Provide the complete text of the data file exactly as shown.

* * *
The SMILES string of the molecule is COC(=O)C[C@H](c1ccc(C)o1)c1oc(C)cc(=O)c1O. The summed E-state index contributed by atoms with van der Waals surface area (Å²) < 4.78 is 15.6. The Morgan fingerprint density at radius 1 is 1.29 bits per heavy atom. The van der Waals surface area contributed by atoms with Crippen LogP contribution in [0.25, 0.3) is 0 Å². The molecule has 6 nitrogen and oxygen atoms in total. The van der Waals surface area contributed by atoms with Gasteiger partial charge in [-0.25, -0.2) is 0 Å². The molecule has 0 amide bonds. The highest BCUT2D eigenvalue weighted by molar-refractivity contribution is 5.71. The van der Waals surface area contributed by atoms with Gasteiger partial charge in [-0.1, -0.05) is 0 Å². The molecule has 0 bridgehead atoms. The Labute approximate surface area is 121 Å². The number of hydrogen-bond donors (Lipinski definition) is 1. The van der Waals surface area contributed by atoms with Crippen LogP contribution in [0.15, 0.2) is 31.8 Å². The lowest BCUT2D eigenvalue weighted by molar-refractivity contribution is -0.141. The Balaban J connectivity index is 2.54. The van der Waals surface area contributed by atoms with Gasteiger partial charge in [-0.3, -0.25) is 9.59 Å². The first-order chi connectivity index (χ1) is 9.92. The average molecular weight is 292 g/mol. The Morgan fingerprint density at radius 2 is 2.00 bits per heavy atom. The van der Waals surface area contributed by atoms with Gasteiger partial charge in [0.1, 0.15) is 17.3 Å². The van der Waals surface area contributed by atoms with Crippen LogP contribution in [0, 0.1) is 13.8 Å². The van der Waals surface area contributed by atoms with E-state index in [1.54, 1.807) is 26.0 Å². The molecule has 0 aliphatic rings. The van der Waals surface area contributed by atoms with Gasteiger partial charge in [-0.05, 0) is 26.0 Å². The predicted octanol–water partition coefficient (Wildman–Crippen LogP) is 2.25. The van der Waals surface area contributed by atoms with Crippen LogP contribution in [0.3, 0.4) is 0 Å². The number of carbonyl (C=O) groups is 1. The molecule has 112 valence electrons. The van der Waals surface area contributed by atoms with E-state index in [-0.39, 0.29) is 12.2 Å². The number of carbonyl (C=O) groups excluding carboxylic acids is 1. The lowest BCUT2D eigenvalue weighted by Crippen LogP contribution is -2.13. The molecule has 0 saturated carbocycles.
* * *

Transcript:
The SMILES string of the molecule is COC(=O)C[C@H](c1ccc(C)o1)c1oc(C)cc(=O)c1O. The summed E-state index contributed by atoms with van der Waals surface area (Å²) < 4.78 is 15.6. The Morgan fingerprint density at radius 1 is 1.29 bits per heavy atom. The van der Waals surface area contributed by atoms with Crippen LogP contribution in [0.25, 0.3) is 0 Å². The molecule has 6 nitrogen and oxygen atoms in total. The van der Waals surface area contributed by atoms with Gasteiger partial charge in [-0.25, -0.2) is 0 Å². The molecule has 0 amide bonds. The highest BCUT2D eigenvalue weighted by molar-refractivity contribution is 5.71. The van der Waals surface area contributed by atoms with Gasteiger partial charge in [-0.1, -0.05) is 0 Å². The molecule has 0 bridgehead atoms. The Labute approximate surface area is 121 Å². The number of hydrogen-bond donors (Lipinski definition) is 1. The van der Waals surface area contributed by atoms with Crippen LogP contribution in [0.15, 0.2) is 31.8 Å². The lowest BCUT2D eigenvalue weighted by molar-refractivity contribution is -0.141. The Balaban J connectivity index is 2.54. The van der Waals surface area contributed by atoms with Gasteiger partial charge in [-0.3, -0.25) is 9.59 Å². The first-order chi connectivity index (χ1) is 9.92. The average molecular weight is 292 g/mol. The Morgan fingerprint density at radius 2 is 2.00 bits per heavy atom. The van der Waals surface area contributed by atoms with Gasteiger partial charge in [0.1, 0.15) is 17.3 Å². The van der Waals surface area contributed by atoms with Crippen LogP contribution in [0, 0.1) is 13.8 Å². The van der Waals surface area contributed by atoms with E-state index in [1.54, 1.807) is 26.0 Å². The molecule has 0 aliphatic rings. The van der Waals surface area contributed by atoms with Gasteiger partial charge in [-0.05, 0) is 26.0 Å². The predicted octanol–water partition coefficient (Wildman–Crippen LogP) is 2.25. The van der Waals surface area contributed by atoms with Crippen LogP contribution in [0.3, 0.4) is 0 Å². The number of carbonyl (C=O) groups is 1. The molecule has 112 valence electrons. The van der Waals surface area contributed by atoms with E-state index in [-0.39, 0.29) is 12.2 Å². The number of carbonyl (C=O) groups excluding carboxylic acids is 1. The lowest BCUT2D eigenvalue weighted by Crippen LogP contribution is -2.13. The molecule has 0 saturated carbocycles.